In the past, middle-aged men were mostly likely to be suspected for a poor sleep quality concern; however, researchers now know women are also at equal risk for poor sleep quality concerns as men but for different reasons.26,29 

Health-related sleep disruptors for women can be related to hormone changes during pregnancy, pregnancy complications, and hormone changes after menopause.26,29

 Poor sleep factors that affect men, women, and children, such as poor sleep hygiene, systemic health issues (eg, asthma, allergies, obesity), and sleep disorders can exacerbate sleep quality concerns for females.26,29

Cognitive Health Concerns Related to Poor Sleep

An individual who is unable to reach the brain repair and rejuvenation stage of sleep called REM is at risk for cognitive health issues. Individuals who are unable to reach and maintain REM sleep have been shown to be at greater risk for attention deficit disorder, bipolar disorder, depression, anxiety, emotion control, cognitive flexibility, and memory processing.

Individuals suffering from post-traumatic stress disorder have been shown to have difficulty reaching and maintaining REM sleep, which in turn makes management of this disorder more difficult.4 Many other systemic and cognitive health concerns related to poor sleep exist that are beyond the scope of this paper (Table 2).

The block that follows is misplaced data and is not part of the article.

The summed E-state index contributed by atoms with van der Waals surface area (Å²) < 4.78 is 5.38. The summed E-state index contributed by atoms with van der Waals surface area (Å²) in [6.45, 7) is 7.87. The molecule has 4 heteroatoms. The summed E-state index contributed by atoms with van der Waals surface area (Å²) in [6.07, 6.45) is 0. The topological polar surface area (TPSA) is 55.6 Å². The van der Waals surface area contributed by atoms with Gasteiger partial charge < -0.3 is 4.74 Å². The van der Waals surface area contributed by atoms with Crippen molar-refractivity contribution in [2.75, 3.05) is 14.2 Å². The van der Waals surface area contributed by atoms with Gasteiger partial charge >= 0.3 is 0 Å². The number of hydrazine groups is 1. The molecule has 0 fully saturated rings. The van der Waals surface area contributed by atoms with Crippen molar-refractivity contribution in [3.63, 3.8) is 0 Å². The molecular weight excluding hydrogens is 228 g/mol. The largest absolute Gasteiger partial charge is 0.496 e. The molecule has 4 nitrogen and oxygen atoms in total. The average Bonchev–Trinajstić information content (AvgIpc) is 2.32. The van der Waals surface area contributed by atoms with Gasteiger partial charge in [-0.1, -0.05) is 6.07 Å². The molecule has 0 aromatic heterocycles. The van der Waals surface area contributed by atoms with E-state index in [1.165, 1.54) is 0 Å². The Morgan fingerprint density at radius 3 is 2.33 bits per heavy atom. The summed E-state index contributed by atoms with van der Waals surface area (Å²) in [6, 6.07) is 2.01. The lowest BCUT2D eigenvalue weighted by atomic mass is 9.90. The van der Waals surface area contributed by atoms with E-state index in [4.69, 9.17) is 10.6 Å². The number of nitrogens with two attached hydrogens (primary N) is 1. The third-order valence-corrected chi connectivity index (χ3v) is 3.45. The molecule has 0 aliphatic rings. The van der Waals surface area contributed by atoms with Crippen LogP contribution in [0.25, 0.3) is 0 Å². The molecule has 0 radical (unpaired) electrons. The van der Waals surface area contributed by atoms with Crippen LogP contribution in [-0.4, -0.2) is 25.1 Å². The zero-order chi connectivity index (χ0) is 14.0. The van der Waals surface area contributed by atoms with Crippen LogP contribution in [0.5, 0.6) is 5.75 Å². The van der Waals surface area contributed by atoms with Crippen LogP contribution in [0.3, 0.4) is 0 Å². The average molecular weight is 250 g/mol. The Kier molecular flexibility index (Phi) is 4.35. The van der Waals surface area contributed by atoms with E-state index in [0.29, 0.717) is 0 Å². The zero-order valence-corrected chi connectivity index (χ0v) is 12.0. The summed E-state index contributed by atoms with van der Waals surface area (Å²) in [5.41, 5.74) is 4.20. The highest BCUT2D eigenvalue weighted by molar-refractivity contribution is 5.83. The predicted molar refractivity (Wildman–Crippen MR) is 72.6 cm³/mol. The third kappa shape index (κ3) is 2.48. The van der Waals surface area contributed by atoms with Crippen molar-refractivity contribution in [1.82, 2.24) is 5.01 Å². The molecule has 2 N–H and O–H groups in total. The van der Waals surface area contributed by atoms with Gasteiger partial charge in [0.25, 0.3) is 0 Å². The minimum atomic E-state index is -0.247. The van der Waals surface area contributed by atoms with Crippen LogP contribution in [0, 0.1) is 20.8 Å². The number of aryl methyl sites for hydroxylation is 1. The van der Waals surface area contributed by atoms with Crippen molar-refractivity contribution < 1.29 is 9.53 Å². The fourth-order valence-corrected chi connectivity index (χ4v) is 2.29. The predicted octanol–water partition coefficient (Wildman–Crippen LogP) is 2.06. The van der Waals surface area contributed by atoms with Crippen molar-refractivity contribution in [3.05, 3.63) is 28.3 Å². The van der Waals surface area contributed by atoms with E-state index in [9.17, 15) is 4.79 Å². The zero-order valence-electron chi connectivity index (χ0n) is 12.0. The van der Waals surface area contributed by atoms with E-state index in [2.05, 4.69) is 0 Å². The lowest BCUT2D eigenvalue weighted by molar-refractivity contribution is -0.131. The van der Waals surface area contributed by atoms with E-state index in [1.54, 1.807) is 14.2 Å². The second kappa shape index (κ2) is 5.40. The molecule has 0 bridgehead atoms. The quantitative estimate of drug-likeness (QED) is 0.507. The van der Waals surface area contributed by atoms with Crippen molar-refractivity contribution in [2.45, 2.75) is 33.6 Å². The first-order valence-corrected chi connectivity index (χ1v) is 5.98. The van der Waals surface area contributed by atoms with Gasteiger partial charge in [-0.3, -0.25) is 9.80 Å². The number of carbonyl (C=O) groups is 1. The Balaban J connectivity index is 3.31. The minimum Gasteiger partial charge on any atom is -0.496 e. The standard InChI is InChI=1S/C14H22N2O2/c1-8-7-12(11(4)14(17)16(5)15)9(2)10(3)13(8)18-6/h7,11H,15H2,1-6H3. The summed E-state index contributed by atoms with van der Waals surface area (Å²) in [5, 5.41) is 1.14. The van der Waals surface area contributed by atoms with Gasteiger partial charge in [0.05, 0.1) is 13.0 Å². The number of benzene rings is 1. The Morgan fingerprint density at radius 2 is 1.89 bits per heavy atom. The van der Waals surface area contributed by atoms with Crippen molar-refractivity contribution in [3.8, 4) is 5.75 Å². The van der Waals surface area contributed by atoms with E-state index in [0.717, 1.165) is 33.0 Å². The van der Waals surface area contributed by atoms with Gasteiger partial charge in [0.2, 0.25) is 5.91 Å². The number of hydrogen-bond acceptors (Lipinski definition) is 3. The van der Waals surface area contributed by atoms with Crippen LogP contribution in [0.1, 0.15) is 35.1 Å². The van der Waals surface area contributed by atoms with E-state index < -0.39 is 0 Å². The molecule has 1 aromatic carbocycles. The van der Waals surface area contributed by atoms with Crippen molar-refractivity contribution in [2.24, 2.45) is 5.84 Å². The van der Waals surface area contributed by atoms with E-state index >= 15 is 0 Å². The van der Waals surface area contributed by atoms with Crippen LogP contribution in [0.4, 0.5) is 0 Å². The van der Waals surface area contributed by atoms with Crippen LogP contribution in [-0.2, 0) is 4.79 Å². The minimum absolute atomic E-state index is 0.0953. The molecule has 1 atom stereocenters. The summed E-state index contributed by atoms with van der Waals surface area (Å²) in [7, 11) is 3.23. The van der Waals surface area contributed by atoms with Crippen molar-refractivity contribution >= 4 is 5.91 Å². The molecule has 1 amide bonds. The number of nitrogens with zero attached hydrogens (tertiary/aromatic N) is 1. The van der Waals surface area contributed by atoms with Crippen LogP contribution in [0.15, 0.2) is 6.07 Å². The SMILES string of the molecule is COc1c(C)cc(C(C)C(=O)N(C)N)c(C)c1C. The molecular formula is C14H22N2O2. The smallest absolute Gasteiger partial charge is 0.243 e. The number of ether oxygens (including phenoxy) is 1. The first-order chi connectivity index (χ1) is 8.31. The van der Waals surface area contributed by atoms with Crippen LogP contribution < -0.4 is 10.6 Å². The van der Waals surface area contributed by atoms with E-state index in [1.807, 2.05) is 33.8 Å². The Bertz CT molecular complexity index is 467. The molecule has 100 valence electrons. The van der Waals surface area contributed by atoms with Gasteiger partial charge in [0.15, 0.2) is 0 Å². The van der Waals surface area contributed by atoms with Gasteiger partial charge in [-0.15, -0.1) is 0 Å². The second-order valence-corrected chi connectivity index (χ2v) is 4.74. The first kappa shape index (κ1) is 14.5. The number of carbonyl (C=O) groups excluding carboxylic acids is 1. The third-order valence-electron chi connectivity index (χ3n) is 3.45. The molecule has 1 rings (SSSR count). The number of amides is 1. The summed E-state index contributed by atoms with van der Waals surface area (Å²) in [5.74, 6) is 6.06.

Table 2

Sleep Stages and Health Effects

Sleep StagePhysiological responsePhysical ResponseLong-Term Health Effects
N1Mind and body start to relaxBreathing and heart rate are regularComment: Does not occur in Newborn babies or during a narcoleptic event.1,2,5,6
Easy to wake
Aware of surroundings
N2RelaxedSteady breathing/heart rate.Long-term memory health1,2,5,6,11,16
Unaware of surroundingsBody temperature drops
Semi-easy to wakeRelaxation of upper airway
Snoring may begin
Brain spindles related to memory form
N3Deep sleepBlood pressure dropsHypertension
Large skeletal muscles relax significantlyBreathing slowsCardiovascular disease
Difficult to wake someone in this stageBlood supply to muscles increasesType II diabetes
Collapse of upper airway possibleAcid reflux
Circadian rhythm regulationPain management
Tissue growth and repairPoor healing
Energy RestoredLack of energy
Hormone regulationWeight control issues1,2,5,6,11,12,28,36
Glucose tolerance Insulin secretion
Rapid Eye Movement (REM)Brain is very activeEmotional-Memory ProcessingAttention Deficit Hyperactivity Disorder
Occurs approximately 25% of nightProvides energy to brain and bodyDepression
Dreaming occursSupports daytime performanceAnxiety
Skeletal muscles have near complete atoniaPoor memory processing, poor emotion processing26,9,12,37

Source:
UC Berkeley
Media Contacts:
Yasmin Anwar – UC Berkeley
Image Source:
The image is credited to Eti Ben Simon and Matthew Walker.

Original Research: Closed access
“Overanxious and underslept”. Eti Ben Simon, Aubrey Rossi, Allison G. Harvey & Matthew P. Walker.
Nature Human Behaviour doi:10.1038/s41562-019-0754-8.